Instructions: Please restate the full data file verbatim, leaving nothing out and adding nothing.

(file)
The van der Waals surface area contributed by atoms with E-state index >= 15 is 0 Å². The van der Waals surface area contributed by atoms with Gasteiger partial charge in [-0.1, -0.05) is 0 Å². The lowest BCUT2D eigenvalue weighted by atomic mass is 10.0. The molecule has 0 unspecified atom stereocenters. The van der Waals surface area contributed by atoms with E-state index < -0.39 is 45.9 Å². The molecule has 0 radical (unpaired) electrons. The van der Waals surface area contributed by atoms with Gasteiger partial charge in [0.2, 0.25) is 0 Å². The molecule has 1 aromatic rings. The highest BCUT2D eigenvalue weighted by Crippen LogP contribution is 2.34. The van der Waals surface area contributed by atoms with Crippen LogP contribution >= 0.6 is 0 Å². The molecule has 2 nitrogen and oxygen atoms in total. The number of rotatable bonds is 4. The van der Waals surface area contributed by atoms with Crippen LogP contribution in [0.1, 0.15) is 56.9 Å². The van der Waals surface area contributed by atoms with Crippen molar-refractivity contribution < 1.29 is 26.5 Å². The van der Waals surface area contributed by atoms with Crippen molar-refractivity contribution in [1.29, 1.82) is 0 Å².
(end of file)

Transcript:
The van der Waals surface area contributed by atoms with E-state index >= 15 is 0 Å². The van der Waals surface area contributed by atoms with Gasteiger partial charge in [-0.1, -0.05) is 0 Å². The lowest BCUT2D eigenvalue weighted by atomic mass is 10.0. The molecule has 0 unspecified atom stereocenters. The van der Waals surface area contributed by atoms with E-state index < -0.39 is 45.9 Å². The molecule has 0 radical (unpaired) electrons. The van der Waals surface area contributed by atoms with Gasteiger partial charge in [0.2, 0.25) is 0 Å². The molecule has 1 aromatic rings. The highest BCUT2D eigenvalue weighted by Crippen LogP contribution is 2.34. The van der Waals surface area contributed by atoms with Crippen LogP contribution >= 0.6 is 0 Å². The molecule has 2 nitrogen and oxygen atoms in total. The number of rotatable bonds is 4. The van der Waals surface area contributed by atoms with Crippen LogP contribution in [0.1, 0.15) is 56.9 Å². The van der Waals surface area contributed by atoms with Crippen molar-refractivity contribution < 1.29 is 26.5 Å². The van der Waals surface area contributed by atoms with Crippen molar-refractivity contribution in [1.29, 1.82) is 0 Å².